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2006 ASHRAE Handook Refrigeration Chapter 6 -
Control of Moisture and Other Contaminants in Refrigerant Systems

Moisture (water) is an important and universal contaminant in refrigeration systems. The amount of moisture
in a refrigerant system must be kept below an allowable maximum for satisfactory operation. Moisture must be removed from components during manufacture and assembly to minimize the amount of moisture in the completed assembly. Any moisture that enters during installation or servicing should be removed promptly.

Sources of Moisture
Moisture in a refrigerant system results from
. Inadequate equipment drying in factories and service operations
. Introduction during installation or service operation in the field
. Low-side leaks, resulting in entrance of moisture-laden air
. Leakage of water-cooled heat exchangers
. Oxidation of some hydrocarbon lubricants that produce moisture
. Wet lubricant, refrigerant, or desiccant
. Moisture entering a non-hermetic refrigerant system through hoses and seals

Proper installation and service Procedures as given in ASHRAE Standard 147 minimize the second, third, and forth sources. Lubricants will be discussed in the future. If purchased refrigerants and lubricants meet specifications and are properly handled, the moisture generally remains satisfactory.

Effects of Moisture
Excess moisture in a refrigerating system can cause one or all of the following undesirable effects:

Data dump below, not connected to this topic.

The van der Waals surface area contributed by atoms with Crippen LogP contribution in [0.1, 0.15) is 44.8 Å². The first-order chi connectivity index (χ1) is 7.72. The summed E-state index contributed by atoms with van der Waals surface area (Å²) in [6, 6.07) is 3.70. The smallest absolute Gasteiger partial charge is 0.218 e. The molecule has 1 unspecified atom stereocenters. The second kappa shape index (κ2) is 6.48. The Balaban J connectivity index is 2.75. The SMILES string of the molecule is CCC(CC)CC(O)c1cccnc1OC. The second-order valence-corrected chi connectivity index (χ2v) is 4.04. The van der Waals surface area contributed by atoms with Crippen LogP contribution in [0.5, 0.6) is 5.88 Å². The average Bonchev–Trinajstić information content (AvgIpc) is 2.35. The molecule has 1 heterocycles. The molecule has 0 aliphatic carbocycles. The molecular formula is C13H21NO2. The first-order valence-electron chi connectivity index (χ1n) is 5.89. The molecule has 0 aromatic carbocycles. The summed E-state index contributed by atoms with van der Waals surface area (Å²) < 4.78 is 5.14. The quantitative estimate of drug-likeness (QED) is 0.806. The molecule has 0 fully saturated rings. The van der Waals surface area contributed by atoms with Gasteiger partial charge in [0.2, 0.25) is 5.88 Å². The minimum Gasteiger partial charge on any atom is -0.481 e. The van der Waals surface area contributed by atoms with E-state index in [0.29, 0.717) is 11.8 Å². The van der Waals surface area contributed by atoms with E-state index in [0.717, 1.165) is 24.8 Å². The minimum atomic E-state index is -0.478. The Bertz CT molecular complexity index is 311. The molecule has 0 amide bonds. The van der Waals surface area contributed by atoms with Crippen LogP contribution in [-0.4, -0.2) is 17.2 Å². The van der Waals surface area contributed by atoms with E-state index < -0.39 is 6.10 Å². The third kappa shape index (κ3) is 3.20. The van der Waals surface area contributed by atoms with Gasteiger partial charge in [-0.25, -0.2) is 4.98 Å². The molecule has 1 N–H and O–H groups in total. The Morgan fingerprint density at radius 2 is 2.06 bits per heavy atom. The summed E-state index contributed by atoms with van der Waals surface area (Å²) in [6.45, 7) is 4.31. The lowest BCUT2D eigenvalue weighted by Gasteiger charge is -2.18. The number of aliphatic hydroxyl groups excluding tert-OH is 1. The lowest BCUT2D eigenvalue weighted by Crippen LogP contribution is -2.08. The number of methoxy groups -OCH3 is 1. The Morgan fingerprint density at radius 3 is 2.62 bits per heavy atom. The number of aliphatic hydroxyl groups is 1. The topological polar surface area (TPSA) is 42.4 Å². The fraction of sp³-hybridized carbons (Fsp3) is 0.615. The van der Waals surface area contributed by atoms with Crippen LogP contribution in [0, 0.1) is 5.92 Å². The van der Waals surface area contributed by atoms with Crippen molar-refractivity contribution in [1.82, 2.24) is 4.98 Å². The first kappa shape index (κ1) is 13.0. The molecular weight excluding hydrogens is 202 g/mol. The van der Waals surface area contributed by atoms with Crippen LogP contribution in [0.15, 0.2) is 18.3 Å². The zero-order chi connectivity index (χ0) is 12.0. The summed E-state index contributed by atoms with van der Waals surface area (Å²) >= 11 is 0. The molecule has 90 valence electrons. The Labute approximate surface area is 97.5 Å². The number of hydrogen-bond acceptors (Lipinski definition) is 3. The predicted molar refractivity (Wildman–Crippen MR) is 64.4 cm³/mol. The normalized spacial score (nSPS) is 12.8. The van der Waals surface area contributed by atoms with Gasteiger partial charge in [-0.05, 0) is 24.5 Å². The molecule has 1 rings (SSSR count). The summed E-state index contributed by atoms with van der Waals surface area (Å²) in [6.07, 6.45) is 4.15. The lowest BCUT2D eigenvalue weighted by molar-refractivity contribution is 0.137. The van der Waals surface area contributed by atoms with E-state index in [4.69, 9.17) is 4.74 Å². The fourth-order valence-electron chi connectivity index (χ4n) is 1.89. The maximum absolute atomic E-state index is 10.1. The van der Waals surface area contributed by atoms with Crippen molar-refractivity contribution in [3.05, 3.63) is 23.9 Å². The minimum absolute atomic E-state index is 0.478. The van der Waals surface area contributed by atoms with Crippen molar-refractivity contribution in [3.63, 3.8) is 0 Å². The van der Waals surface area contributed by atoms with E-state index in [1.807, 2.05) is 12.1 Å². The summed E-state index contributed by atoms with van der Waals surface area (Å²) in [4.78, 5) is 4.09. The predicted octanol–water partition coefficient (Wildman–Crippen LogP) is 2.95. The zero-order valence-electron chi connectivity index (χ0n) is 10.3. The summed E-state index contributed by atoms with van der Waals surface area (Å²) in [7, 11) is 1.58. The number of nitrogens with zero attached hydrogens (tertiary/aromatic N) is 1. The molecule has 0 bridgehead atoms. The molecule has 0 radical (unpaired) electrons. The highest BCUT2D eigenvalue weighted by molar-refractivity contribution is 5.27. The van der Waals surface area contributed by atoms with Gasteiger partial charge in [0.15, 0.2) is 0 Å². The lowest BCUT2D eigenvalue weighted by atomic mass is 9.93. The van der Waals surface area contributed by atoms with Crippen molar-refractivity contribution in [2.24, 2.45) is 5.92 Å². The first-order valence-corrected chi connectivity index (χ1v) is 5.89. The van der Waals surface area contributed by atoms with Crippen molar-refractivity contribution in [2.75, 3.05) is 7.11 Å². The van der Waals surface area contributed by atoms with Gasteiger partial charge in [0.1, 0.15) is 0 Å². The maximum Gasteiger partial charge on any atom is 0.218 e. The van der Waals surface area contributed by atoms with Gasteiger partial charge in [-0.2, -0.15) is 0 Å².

. Ice formation in expansion valves, capillary tubes, or evaporators
. Corrosion of metals
. Copper plating
. Chemical damage to motor insulation in hermetic compressors or other system materials
. Hydrolysis of lubricants and other materials
. Sludge information

Ice or solid hydrate separates from refrigerants if the water concentration is high enough and the temperature low enough. Solid hydrate, a complex molecule of refrigerant and water, can form at temperature higher than those required to separate ice. Liquid water forms at temperatures above those required to separate ice and solid hydrate. Ice forms during refrigerant evaporation when the relative saturation of vapor reaches 100% at temperatures of 32 F or below.

The separation of water as ice or liquid also is related to the solubility of water in a refrigerant.
The solubility varies for different refrigerants and with temperature (Table 1). Various investigators
have obtained different results on water solubility in R-134a and R-123. The data presented here are the best available. The greater the solubility of water in a refrigerant, the less the possibility that ice or liquid water will separator in a refrigerating system. The solubility of water in ammonia, carbon dioxide, and sulfur dioxide is so high that ice or liquid water separation does not occur. The concentration of water by mass at equilibrium is greater in the gas phase than in the liquid phase of R-12 (Elsey and Flowers 1949).


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